Domestic jet airliner set for 2016 take-off
The aircraft maker tasked with producing a Chinese rival for Boeing and Airbus passenger aircraft is scheduled to start delivering its first airliner in 2016.
Commercial Aircraft Corporation of China, or Comac, has pledged to roll out the new narrow-body jet the C919, which has up to 200 seats.
Comac engineers promise the new aircraft will be 15 per cent more fuel efficient than rivals such as Boeing's 737-800 and 737-900ER.
But though the mainland is geared up to have its first runway suitable for flight-testing next year, Boeing does not believe a threat to its dominance is imminent.
'The 737's next generation aeroplane is the most fuel-efficient and probably the most capable narrow-bodied aircraft flying today,' said Randy Tinseth, Boeing's vice president of marketing.
'I would find it difficult for any manufacturer to be able to build an aeroplane that will be so much more efficient than ours, whether it be the C919, Bombardier's C-series, or a Russian rival.
'We have lots of expertise and technology and we have been building for a very, very long time,' he said.
Tinseth said the C919's potential to be a successful competitor would not be apparent from the start.
The comment echoed the view of John Hamilton, Boeing's 737 chief engineer, who has already expressed doubts about the ability of the first generation of C919 aircraft to be competitive.
He also doubted Comac's ability to deliver its first plane by 2016.
Comac's other creation, the ARJ21 regional jet - which has up to 90 seats - is already two years behind its delivery schedule.
'There are going to be challenges to their C919 schedule,' Tinseth said.
If the C919 failed to meet its delivery schedule, it will give Boeing one less reason to re-engineer its 737 products in light of an engine upgrade of its rival model, the Airbus A320.
A decision will be made later this year, but Boeing chairman James McNerney said previously that the company preferred building a totally new aircraft to re-engineering an existing one.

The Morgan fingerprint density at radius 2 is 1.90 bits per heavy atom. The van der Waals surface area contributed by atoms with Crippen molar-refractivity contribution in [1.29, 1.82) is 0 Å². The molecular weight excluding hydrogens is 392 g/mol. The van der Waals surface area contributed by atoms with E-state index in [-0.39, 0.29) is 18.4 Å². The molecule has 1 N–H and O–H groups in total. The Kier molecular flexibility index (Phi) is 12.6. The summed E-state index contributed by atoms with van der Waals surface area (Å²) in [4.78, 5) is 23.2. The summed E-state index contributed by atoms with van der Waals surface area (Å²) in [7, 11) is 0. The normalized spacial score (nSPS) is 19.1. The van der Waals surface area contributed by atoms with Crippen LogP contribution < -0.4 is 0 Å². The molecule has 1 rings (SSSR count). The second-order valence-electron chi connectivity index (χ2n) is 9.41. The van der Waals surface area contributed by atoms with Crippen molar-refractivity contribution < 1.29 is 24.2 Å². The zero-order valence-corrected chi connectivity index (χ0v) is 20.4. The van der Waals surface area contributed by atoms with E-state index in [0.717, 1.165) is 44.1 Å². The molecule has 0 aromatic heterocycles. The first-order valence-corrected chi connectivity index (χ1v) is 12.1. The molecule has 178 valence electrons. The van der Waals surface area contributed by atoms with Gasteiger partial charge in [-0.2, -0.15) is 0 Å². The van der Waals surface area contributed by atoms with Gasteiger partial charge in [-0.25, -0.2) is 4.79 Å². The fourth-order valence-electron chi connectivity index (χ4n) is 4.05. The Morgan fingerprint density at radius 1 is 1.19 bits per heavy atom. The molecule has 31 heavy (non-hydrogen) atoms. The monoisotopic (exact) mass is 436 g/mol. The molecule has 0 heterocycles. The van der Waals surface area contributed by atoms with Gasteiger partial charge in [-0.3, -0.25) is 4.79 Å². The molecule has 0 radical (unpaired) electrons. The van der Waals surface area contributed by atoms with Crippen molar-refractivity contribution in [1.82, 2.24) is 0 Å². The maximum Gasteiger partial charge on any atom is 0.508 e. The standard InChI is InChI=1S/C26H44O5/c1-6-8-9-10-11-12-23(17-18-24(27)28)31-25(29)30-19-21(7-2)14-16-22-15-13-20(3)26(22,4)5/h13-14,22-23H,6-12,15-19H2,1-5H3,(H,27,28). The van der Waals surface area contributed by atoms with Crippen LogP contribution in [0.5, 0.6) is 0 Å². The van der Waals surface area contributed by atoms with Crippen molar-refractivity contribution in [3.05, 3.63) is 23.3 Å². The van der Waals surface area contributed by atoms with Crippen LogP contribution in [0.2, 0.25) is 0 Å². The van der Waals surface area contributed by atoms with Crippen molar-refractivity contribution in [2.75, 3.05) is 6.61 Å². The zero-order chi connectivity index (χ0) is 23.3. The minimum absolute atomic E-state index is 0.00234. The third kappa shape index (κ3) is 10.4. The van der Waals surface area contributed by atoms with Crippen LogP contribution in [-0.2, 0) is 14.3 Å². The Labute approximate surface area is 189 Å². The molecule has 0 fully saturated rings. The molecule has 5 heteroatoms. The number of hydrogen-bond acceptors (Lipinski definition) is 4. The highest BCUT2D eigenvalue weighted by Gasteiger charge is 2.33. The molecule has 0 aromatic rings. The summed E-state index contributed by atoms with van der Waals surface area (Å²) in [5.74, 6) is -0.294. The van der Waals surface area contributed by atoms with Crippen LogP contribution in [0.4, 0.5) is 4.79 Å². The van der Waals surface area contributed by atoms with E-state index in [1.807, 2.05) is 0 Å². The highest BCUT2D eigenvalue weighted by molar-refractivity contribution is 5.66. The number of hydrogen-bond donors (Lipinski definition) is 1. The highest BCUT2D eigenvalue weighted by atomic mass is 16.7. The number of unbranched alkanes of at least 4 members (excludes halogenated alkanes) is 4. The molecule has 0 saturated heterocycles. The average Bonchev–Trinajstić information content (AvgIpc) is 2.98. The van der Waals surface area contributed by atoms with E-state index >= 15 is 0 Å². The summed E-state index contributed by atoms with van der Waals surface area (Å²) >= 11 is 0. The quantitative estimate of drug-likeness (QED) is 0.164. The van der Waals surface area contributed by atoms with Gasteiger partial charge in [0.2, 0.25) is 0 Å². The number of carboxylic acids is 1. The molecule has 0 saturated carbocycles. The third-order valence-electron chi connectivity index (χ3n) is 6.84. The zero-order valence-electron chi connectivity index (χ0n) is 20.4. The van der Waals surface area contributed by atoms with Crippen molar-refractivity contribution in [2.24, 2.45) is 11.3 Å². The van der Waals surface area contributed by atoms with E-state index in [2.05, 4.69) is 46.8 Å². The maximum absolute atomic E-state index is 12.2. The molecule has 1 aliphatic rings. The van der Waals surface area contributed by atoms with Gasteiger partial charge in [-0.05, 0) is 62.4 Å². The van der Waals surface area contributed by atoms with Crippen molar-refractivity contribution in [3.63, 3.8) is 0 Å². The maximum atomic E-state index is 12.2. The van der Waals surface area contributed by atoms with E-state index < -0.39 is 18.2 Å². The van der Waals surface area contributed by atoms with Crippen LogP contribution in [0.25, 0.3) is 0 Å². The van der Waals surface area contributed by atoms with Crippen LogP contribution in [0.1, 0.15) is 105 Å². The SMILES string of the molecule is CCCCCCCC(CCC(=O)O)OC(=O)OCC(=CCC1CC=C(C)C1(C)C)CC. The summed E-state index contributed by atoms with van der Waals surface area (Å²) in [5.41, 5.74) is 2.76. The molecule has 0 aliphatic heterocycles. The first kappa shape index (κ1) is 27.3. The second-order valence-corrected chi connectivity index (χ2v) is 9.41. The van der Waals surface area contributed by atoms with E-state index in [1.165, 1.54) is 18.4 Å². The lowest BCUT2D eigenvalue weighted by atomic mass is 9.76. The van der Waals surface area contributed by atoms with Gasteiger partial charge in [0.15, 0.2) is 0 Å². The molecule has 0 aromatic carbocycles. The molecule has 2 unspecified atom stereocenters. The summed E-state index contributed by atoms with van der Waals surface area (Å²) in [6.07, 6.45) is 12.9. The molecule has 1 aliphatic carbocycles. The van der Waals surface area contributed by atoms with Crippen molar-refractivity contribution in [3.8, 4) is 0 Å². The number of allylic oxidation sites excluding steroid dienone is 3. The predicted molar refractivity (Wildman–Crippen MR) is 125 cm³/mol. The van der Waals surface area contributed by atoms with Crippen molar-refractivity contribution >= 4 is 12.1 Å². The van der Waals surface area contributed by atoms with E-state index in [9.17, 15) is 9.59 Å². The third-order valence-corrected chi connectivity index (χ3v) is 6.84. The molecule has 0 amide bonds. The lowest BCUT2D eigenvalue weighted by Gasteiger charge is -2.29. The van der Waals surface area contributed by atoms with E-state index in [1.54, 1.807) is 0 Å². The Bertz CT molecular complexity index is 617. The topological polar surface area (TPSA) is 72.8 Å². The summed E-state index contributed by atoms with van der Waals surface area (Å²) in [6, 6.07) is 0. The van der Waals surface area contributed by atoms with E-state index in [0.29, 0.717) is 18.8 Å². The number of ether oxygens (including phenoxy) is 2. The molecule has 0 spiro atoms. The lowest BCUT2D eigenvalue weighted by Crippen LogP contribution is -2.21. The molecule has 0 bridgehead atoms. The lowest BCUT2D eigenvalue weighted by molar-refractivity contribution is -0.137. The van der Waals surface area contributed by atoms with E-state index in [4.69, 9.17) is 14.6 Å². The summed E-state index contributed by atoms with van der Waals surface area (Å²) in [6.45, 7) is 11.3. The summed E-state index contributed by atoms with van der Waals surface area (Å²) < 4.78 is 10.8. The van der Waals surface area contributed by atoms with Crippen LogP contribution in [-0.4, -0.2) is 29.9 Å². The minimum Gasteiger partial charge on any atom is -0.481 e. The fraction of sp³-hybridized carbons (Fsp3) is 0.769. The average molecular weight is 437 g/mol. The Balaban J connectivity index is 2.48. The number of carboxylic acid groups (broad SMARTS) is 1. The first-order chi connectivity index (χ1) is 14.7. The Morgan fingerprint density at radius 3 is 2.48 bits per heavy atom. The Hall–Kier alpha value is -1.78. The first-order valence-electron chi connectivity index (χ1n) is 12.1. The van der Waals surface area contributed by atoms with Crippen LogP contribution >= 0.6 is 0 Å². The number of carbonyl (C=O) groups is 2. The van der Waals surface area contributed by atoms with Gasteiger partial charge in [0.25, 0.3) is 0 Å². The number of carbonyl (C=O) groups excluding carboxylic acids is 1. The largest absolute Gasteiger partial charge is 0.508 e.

By 2029, one in seven new aircraft produced are expected to be narrow-bodied. Analysts also expect the global passenger jet fleet to more than double from 17,000 at present to 35,000 by 2029 - of which 14 per cent will belong to mainland airlines.
With the focus of the aviation market shifting from the United States and Europe to Asia, China's aspiration to become the world's third-largest aircraft manufacturer should be a concern to all players, especially the dominating duopoly of Boeing and Airbus.
But Tinseth said Boeing was confident it would maintain its market share, which now stands at more than 50 per cent of the commercial planes flying in China.
'We will do well if we have the right strategies, we stay close to our customers, we invest in technology and we continue to build the highest quality and lowest cost products in the market,' he said. 'But it's a market that is probably big enough for one or more competitors to be successful.'
To clear a backlog of 3,440 orders and meet demand in the aviation industry, Boeing will ramp up production capacity by 40 per cent in the next three years.
This will include the addition of a second production line in South Carolina that will raise production capacity of 787 aircraft by five times from two planes a month this year to 10 planes a month in 2013.
The debut of Boeing's 787 Dreamliner, which was due in 2008, has repeatedly been delayed but is now due in the third quarter of this year.
Reaching for skies
Analysts expect the global passenger jet fleet to double by 2029
Mainland airlines are expected to be operating this percentage share of the global passenger jet fleet by 2029: 14%